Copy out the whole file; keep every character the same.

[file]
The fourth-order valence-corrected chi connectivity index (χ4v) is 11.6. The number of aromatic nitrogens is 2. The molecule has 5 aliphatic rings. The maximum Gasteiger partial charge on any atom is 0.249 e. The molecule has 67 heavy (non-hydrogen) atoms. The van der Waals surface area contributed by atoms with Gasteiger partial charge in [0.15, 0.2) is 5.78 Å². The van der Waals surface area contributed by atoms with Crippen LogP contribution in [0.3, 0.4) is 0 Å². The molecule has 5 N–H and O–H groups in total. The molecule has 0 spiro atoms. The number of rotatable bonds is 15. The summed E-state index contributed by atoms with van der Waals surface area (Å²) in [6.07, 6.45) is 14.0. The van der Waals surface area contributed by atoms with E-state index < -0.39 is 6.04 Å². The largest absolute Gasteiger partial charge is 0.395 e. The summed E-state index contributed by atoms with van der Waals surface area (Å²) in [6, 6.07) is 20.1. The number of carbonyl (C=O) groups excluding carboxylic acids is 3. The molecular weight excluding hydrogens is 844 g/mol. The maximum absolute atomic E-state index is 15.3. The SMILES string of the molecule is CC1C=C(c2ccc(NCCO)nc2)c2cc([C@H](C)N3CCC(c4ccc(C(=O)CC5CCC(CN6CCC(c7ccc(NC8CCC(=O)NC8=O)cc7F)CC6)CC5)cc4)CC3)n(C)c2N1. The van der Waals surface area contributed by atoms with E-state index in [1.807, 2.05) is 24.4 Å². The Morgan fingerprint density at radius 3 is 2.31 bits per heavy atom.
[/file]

The fourth-order valence-corrected chi connectivity index (χ4v) is 11.6. The number of aromatic nitrogens is 2. The molecule has 5 aliphatic rings. The maximum Gasteiger partial charge on any atom is 0.249 e. The molecule has 67 heavy (non-hydrogen) atoms. The van der Waals surface area contributed by atoms with Gasteiger partial charge in [0.15, 0.2) is 5.78 Å². The van der Waals surface area contributed by atoms with Crippen LogP contribution in [0.3, 0.4) is 0 Å². The molecule has 5 N–H and O–H groups in total. The molecule has 0 spiro atoms. The number of rotatable bonds is 15. The summed E-state index contributed by atoms with van der Waals surface area (Å²) in [6.07, 6.45) is 14.0. The van der Waals surface area contributed by atoms with E-state index < -0.39 is 6.04 Å². The largest absolute Gasteiger partial charge is 0.395 e. The summed E-state index contributed by atoms with van der Waals surface area (Å²) in [6, 6.07) is 20.1. The number of carbonyl (C=O) groups excluding carboxylic acids is 3. The molecular weight excluding hydrogens is 844 g/mol. The maximum absolute atomic E-state index is 15.3. The SMILES string of the molecule is CC1C=C(c2ccc(NCCO)nc2)c2cc([C@H](C)N3CCC(c4ccc(C(=O)CC5CCC(CN6CCC(c7ccc(NC8CCC(=O)NC8=O)cc7F)CC6)CC5)cc4)CC3)n(C)c2N1. The van der Waals surface area contributed by atoms with E-state index in [1.807, 2.05) is 24.4 Å². The Morgan fingerprint density at radius 3 is 2.31 bits per heavy atom.